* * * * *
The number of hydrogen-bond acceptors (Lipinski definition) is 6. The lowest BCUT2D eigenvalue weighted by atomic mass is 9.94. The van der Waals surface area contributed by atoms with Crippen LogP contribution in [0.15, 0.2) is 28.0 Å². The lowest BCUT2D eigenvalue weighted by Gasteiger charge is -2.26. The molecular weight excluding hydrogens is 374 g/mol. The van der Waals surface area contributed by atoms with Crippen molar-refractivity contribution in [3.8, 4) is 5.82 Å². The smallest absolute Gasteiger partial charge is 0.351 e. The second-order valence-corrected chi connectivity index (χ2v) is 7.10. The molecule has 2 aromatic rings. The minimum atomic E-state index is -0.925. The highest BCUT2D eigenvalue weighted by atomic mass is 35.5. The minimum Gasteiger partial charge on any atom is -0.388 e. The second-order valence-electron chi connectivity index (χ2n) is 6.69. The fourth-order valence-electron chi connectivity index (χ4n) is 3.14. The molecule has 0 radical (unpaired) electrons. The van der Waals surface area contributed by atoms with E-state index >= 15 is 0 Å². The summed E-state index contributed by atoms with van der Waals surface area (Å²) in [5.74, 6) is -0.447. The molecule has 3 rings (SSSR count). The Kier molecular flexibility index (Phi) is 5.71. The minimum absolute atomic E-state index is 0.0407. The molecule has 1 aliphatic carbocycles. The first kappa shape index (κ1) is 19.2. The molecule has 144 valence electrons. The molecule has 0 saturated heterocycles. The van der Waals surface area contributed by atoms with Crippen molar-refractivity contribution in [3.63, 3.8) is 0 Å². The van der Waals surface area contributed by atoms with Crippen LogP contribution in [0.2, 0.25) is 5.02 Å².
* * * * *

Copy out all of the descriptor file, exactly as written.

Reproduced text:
The number of hydrogen-bond acceptors (Lipinski definition) is 6. The lowest BCUT2D eigenvalue weighted by atomic mass is 9.94. The van der Waals surface area contributed by atoms with Crippen LogP contribution in [0.15, 0.2) is 28.0 Å². The lowest BCUT2D eigenvalue weighted by Gasteiger charge is -2.26. The molecular weight excluding hydrogens is 374 g/mol. The van der Waals surface area contributed by atoms with Crippen molar-refractivity contribution in [3.8, 4) is 5.82 Å². The smallest absolute Gasteiger partial charge is 0.351 e. The second-order valence-corrected chi connectivity index (χ2v) is 7.10. The molecule has 2 aromatic rings. The minimum atomic E-state index is -0.925. The highest BCUT2D eigenvalue weighted by atomic mass is 35.5. The minimum Gasteiger partial charge on any atom is -0.388 e. The second-order valence-electron chi connectivity index (χ2n) is 6.69. The fourth-order valence-electron chi connectivity index (χ4n) is 3.14. The molecule has 0 radical (unpaired) electrons. The van der Waals surface area contributed by atoms with E-state index >= 15 is 0 Å². The summed E-state index contributed by atoms with van der Waals surface area (Å²) in [5.74, 6) is -0.447. The molecule has 3 rings (SSSR count). The Kier molecular flexibility index (Phi) is 5.71. The minimum absolute atomic E-state index is 0.0407. The molecule has 1 aliphatic carbocycles. The first kappa shape index (κ1) is 19.2. The molecule has 144 valence electrons. The molecule has 0 saturated heterocycles. The van der Waals surface area contributed by atoms with Crippen molar-refractivity contribution in [3.63, 3.8) is 0 Å². The van der Waals surface area contributed by atoms with Crippen LogP contribution in [0.2, 0.25) is 5.02 Å².